DULUTH, Minn. — The first thing you notice is that there is no brake.
But then, after wind fills the sail and you are gliding across the ice, you really don’t care.
Rapid acceleration. Freedom. Speed. Quiet. The click-clack of the runners on ice, but little other noise. Then a little panic as the first turn goes a little too fast. But there’s nothing much to smash into, except the occasional portable ice fishing shelter or an ice skater. Or shore. Or maybe a fracture in the ice. Or, if you tip, the ice itself.
Good idea to have a helmet on.
“If you need to stop, turn it into the wind,’’ said Rory Strange, a Park Point resident and avid ice boater who was giving an impromptu lesson to a first-timer. “And maybe drag a foot if you have to.”
Ice boating has a more than 200-year history in the U.S. and a small but avid following across the Upper Midwest. In Duluth, Park Pointers who live along Superior Bay have been among the most active in the Northland, although only a few hardcore enthusiasts remain.
It’s absolutely exhilarating, even with just a 10 mph wind. Because of the physics of wind and ice and sails, ice boats can easily go three or four times faster than the wind speed. With a 20 mph wind, that’s as fast as a car on the freeway.
“When conditions are like this, it’s just a bucket of fun,’’ Strange said after a recent ride on his boat, dubbed the Hog Island Express. He wore a smile seemingly frozen in place.
But it’s a tough sport to love in the Northland, with our regular big snowstorms. Not because it’s difficult or dangerous, but because years can go by without conditions that work well. This December’s early ice and lack of snow, however, has been a godsend for iceboaters. Even last week’s rain helped smooth the ice.
“This is just perfect,” Strange said of the Duluth harbor ice along Park Point in recent weeks. It’s thick enough to be safe and very smooth to allow the ice boat runners unobstructed glide. In many years, snow is the culprit. Anything more than an inch of fluff shuts the ice boat season down. Heavy rain or freeze-thaw cycles also can make the ice too rough. And too much warmth can pull the ice away from shore.
And you have to have wind. Days of doldrums can be maddening for ice boaters.
“It can be years before you get the right conditions like this year. ... Last year I had the boat ready and suddenly the wind died that day. Then the next day it snowed a bunch and that was it … done,’’ Strange said.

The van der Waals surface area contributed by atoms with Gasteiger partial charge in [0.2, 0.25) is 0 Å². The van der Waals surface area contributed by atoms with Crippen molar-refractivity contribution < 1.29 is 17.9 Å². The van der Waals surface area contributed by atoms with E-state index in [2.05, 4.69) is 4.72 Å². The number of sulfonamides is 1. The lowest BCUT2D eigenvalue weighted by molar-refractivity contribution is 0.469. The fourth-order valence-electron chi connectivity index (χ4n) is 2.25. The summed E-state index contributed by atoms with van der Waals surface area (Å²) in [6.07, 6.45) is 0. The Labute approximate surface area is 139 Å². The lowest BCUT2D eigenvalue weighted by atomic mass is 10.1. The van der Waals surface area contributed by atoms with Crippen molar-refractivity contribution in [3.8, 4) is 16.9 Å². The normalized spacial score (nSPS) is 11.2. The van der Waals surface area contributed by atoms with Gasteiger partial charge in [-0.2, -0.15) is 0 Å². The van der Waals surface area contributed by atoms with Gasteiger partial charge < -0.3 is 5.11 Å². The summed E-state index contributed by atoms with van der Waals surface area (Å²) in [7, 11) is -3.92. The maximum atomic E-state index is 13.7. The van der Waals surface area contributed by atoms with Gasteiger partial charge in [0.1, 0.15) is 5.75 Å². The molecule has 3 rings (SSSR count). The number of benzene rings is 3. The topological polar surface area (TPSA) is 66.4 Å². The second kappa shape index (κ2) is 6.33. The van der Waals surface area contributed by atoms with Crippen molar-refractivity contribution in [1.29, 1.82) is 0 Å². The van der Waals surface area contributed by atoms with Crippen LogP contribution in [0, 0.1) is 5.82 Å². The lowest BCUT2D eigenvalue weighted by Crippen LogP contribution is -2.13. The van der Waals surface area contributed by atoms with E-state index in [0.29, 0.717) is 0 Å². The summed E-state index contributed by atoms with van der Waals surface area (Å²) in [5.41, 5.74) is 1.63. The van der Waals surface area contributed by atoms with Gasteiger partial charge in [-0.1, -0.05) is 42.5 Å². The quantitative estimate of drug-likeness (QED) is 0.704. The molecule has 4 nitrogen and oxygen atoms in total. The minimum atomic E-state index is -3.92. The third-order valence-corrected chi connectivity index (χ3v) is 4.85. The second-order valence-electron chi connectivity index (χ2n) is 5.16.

“When I was a kid, you’d just wait and pray for conditions like we have this year. You’d get one good year and then not be able to sail for four or five years in a row,’’ said Steve Sola, who grew up on and still lives on Park Point. Sola seemed a bit sad that he wouldn’t be able to take advantage of this year’s conditions. “I probably have the parts for three or four boats in pieces around my house and couldn’t put one good boat together out of them.”
Chip Jacobs, a fourth generation Park Pointer, owns and runs a rear- steering ice boat he had out over the last week. The boat, a hand-me-down from other Park Pointers and at least 60 years old, looked its age, but still flew across the ice.
“They haven’t used canvas sails like this since the ’50s, so this is at least that old. ... And it wouldn’t be an ice boat if it wasn’t held together with twine and bailing wire,’’ Jacobs said as he was rigging the boat. “It really doesn’t pay to put too much into something you can only use two hours every five years.”
Jacobs said ice boating is kind of a dying sport in the Northland, with other adrenaline sports taking over. But he’s trying to keep the tradition going.
“My dad and uncles would tell stories of ice boating out on the big lake, all the way to Cornucopia and back,’’ Jacobs said. “We don’t get ice like that any more.”
Strange’s ice boat was gifted to him by longtime ice boater Bob Hom. Hom gave the boat to Strange and fellow Park Pont resident Tom Mackay with the caveat that they store it inside, so it would last, and that they would introduce the sport to as many people as possible.
“I try to get people in it all the time,’’ Strange said.
Hom grew up on Park Point in the 1950s and built his first ice boat with his brothers out of two 2x10 boards and three blades off old hockey skates.
“Everybody around here builds their own boats. … I think I spent $50 total building the Hog Island Express,’’ Hom said, noting the name comes from the island along the Superior side of the harbor. That’s where Hom found the huge white pine up on shore. He floated it back to Park Point, eventually had it milled and used part of the lumber for the ice boat.
“If you like speed, if you like to go fast, there’s nothing like ice boats,’’ said Hom, who now lives in Superior. “The bigger boats can easily do 70 mph without any problem … I had the police use their radar on me when I had a big Skeeter class boat and I hit 105 mph. Of course, back then, we had no helmets, no goggles. ... But we survived.”
Mackay, a lifelong Park Pointer, recalls growing up on ice boats in the 1950s when as many as 30 different boats would be out at once on Superior Bay.
“That was a lot, probably the last big group, but it was even bigger back in the ’30s when my dad (James Mackay) and uncle (Norman Mackay) were out on their big boat. It was a big deal back then,’’ Mackay said. “Back then, before climate change, Lake Superior would lock up with good ice, and there are stories of my dad and uncle going out on the big lake with their big ice boats.”
Mackay said he first noticed the demise of ice boats in Duluth when he came home from service in the U.S. Navy in 1966.
“There were hardly any left by then,’’ he said. “Everyone my age was moving into snowmobiles.”
A half century later, things haven’t changed much.
“I haven’t seen too many new people, or new boats, out for years,’’ Mackay said. “But there are still a few left.”